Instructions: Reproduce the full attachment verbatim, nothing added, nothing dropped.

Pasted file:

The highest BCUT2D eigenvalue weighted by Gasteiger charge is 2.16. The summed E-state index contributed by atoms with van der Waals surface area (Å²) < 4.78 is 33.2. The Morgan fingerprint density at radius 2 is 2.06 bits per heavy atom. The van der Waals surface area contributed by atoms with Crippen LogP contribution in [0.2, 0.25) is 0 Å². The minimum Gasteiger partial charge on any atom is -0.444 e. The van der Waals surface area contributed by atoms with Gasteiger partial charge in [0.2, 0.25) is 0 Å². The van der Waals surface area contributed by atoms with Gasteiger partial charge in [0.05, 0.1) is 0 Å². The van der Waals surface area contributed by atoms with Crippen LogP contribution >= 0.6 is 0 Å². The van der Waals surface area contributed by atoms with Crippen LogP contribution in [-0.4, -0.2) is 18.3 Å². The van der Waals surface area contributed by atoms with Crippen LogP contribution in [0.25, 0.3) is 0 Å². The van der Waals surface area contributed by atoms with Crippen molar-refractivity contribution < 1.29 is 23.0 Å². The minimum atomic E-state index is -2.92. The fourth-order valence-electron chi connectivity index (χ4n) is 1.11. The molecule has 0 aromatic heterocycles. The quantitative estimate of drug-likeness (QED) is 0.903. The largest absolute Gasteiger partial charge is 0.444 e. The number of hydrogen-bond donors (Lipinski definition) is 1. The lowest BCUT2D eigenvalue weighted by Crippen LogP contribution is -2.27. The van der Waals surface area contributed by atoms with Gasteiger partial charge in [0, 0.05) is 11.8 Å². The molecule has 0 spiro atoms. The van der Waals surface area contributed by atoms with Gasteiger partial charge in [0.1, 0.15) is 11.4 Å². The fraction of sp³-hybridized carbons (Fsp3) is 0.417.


The highest BCUT2D eigenvalue weighted by Gasteiger charge is 2.16. The summed E-state index contributed by atoms with van der Waals surface area (Å²) < 4.78 is 33.2. The Morgan fingerprint density at radius 2 is 2.06 bits per heavy atom. The van der Waals surface area contributed by atoms with Crippen LogP contribution in [0.2, 0.25) is 0 Å². The minimum Gasteiger partial charge on any atom is -0.444 e. The van der Waals surface area contributed by atoms with Gasteiger partial charge in [0.2, 0.25) is 0 Å². The van der Waals surface area contributed by atoms with Gasteiger partial charge in [0.05, 0.1) is 0 Å². The van der Waals surface area contributed by atoms with Crippen LogP contribution >= 0.6 is 0 Å². The van der Waals surface area contributed by atoms with Crippen LogP contribution in [-0.4, -0.2) is 18.3 Å². The van der Waals surface area contributed by atoms with Crippen LogP contribution in [0.25, 0.3) is 0 Å². The van der Waals surface area contributed by atoms with Crippen molar-refractivity contribution < 1.29 is 23.0 Å². The minimum atomic E-state index is -2.92. The fourth-order valence-electron chi connectivity index (χ4n) is 1.11. The molecule has 0 aromatic heterocycles. The quantitative estimate of drug-likeness (QED) is 0.903. The largest absolute Gasteiger partial charge is 0.444 e. The number of hydrogen-bond donors (Lipinski definition) is 1. The lowest BCUT2D eigenvalue weighted by Crippen LogP contribution is -2.27. The van der Waals surface area contributed by atoms with Gasteiger partial charge in [0, 0.05) is 11.8 Å². The molecule has 0 spiro atoms. The van der Waals surface area contributed by atoms with Gasteiger partial charge in [0.1, 0.15) is 11.4 Å². The fraction of sp³-hybridized carbons (Fsp3) is 0.417.